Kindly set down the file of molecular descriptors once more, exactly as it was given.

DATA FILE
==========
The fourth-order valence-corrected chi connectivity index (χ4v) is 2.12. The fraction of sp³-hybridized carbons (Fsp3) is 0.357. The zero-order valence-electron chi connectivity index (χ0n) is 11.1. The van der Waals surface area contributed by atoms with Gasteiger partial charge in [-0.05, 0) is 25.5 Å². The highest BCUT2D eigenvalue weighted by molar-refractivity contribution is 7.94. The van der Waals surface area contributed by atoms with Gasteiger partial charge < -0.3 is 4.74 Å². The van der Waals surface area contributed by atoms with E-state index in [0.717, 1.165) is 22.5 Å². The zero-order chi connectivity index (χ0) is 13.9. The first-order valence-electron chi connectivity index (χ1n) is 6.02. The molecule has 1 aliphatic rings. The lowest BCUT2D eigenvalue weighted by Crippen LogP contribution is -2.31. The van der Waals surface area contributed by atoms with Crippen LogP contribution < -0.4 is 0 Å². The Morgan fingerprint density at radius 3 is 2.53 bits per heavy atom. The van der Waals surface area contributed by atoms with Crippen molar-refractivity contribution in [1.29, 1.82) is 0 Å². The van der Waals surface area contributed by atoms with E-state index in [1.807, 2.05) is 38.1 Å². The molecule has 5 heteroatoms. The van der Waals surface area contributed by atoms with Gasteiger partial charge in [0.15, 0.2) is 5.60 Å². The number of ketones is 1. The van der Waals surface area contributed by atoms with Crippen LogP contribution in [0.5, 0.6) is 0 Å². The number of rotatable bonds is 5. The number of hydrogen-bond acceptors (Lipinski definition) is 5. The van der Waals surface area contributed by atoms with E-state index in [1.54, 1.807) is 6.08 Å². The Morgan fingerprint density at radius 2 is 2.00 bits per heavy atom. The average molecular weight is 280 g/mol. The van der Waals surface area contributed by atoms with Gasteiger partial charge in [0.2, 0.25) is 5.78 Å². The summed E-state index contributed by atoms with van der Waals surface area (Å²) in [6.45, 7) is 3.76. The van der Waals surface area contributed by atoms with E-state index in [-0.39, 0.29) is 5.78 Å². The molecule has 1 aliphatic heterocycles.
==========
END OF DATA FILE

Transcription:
The fourth-order valence-corrected chi connectivity index (χ4v) is 2.12. The fraction of sp³-hybridized carbons (Fsp3) is 0.357. The zero-order valence-electron chi connectivity index (χ0n) is 11.1. The van der Waals surface area contributed by atoms with Gasteiger partial charge in [-0.05, 0) is 25.5 Å². The highest BCUT2D eigenvalue weighted by molar-refractivity contribution is 7.94. The van der Waals surface area contributed by atoms with Gasteiger partial charge < -0.3 is 4.74 Å². The van der Waals surface area contributed by atoms with E-state index in [0.717, 1.165) is 22.5 Å². The zero-order chi connectivity index (χ0) is 13.9. The first-order valence-electron chi connectivity index (χ1n) is 6.02. The molecule has 1 aliphatic rings. The lowest BCUT2D eigenvalue weighted by Crippen LogP contribution is -2.31. The van der Waals surface area contributed by atoms with Crippen LogP contribution < -0.4 is 0 Å². The Morgan fingerprint density at radius 3 is 2.53 bits per heavy atom. The van der Waals surface area contributed by atoms with Crippen molar-refractivity contribution in [1.29, 1.82) is 0 Å². The van der Waals surface area contributed by atoms with E-state index in [1.807, 2.05) is 38.1 Å². The molecule has 5 heteroatoms. The van der Waals surface area contributed by atoms with Gasteiger partial charge in [0.15, 0.2) is 5.60 Å². The number of ketones is 1. The van der Waals surface area contributed by atoms with Crippen LogP contribution in [0.5, 0.6) is 0 Å². The number of rotatable bonds is 5. The number of hydrogen-bond acceptors (Lipinski definition) is 5. The van der Waals surface area contributed by atoms with E-state index in [1.54, 1.807) is 6.08 Å². The Morgan fingerprint density at radius 2 is 2.00 bits per heavy atom. The average molecular weight is 280 g/mol. The van der Waals surface area contributed by atoms with Gasteiger partial charge in [0.2, 0.25) is 5.78 Å². The summed E-state index contributed by atoms with van der Waals surface area (Å²) in [6.45, 7) is 3.76. The van der Waals surface area contributed by atoms with E-state index in [-0.39, 0.29) is 5.78 Å². The molecule has 1 aliphatic heterocycles.